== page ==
Meanwhile, charitable giving is falling on hard times. After a slight uptick earlier this year, the number of Americans who said they had donated to a charity in the past year fell to 48 percent. This is the first time since the Index’s inception that less than 50 percent of Americans were financially supporting charities.
View of the World, Political Orientation and COVID Diagnosis Are Larger Indicators of Social Responsibility than Gender, Income and Education
When examining a range of demographic and psychographic categories, an individual’s outlook on the world and political orientation were far and away the best predictors of that individual’s commitment to social responsibility. Those who said the world was getting better scored 58 on the Index, while those who said it was getting worse scored 42. Individuals who thought the world was staying the same scored the lowest with a mark of 34. The second largest variance came from how people voted in the 2020 Presidential Election. Survey respondents who voted for Joe Biden had an Index score of 53, which was 20 points higher than those who voted for Donald Trump (33) and those who said they didn’t vote (34).
A positive COVID diagnosis was also an influential trait. Those who had been diagnosed with COVID, or had an immediate family member contract the disease, scored 50 on the Index, compared with a score of 39 for those who had no direct contact with coronavirus. Meanwhile, gender (6 points) and education level (3 points) showed the least variance among the categories examined.
Safety First for Consumers When Pandemic Is “Over”
Americans say it’s more important for companies to protect their health and safety than to meet their needs as consumers. When asked which factors will be important when choosing companies or organizations to support once the pandemic is over, 76 percent said those who protect their safety, while 75 percent prioritized brands that meet their needs as consumers. Meanwhile, 74 percent said they would base their loyalty on whether organizations are trustworthy. This compares to 63 percent who prioritized a company’s purpose or mission and 67 percent who valued a company’s ability to make a positive impact on society and the environment.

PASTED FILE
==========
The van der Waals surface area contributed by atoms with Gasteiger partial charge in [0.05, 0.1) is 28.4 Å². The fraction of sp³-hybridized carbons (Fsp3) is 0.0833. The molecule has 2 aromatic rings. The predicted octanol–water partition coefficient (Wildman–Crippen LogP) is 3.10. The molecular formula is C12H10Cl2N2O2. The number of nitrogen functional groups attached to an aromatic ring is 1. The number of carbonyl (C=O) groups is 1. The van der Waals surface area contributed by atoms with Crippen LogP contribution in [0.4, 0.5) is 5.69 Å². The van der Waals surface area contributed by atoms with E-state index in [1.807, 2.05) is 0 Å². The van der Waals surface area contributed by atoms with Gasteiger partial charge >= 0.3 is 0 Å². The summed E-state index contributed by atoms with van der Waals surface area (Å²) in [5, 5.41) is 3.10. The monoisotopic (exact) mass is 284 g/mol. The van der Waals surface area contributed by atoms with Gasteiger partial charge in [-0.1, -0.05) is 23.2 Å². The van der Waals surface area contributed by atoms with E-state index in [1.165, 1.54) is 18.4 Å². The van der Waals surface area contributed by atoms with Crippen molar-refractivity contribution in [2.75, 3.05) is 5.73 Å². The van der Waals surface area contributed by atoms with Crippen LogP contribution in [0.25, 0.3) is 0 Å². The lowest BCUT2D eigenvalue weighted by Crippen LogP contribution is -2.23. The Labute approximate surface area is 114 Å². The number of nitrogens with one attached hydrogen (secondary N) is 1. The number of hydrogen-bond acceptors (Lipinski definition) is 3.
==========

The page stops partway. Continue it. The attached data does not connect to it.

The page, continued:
Top 20 Good Company Poll
This year marked the #CCSIndex’s sixth annual top 20 “Good Company” poll, compiled by responses to the question, “What company or organization do you think of first when you think of socially responsible companies/organizations?” Based on unaided recall, organizations were ranked by how frequently they were named.
For the first time in four years, the poll featured a repeat champion with Amazon defending its top spot. Not only did Amazon maintain its poll position, but it did so in dominating fashion, garnering twice as many votes as any other brand. Nike cracked the top-ten in its first appearance on the list, while Toms continued a three-year slide from the top spot, landing at number 14. This year’s top 20 rankings are as follows:
5. Salvation Army
8. American Red Cross
12. Ben and Jerry’s
t-15. Habitat for Humanity
About the Study
This study was conducted in partnership with Supportive Research Solutions. Sampling was provided by Dynata. Data was collected November 10-16, 2020. In total, 1,058 Americans were surveyed (margin of error is +/- 3%). For more information on the Conscious Consumer Spending Index, please visit www.goodmustgrow.com/ccsi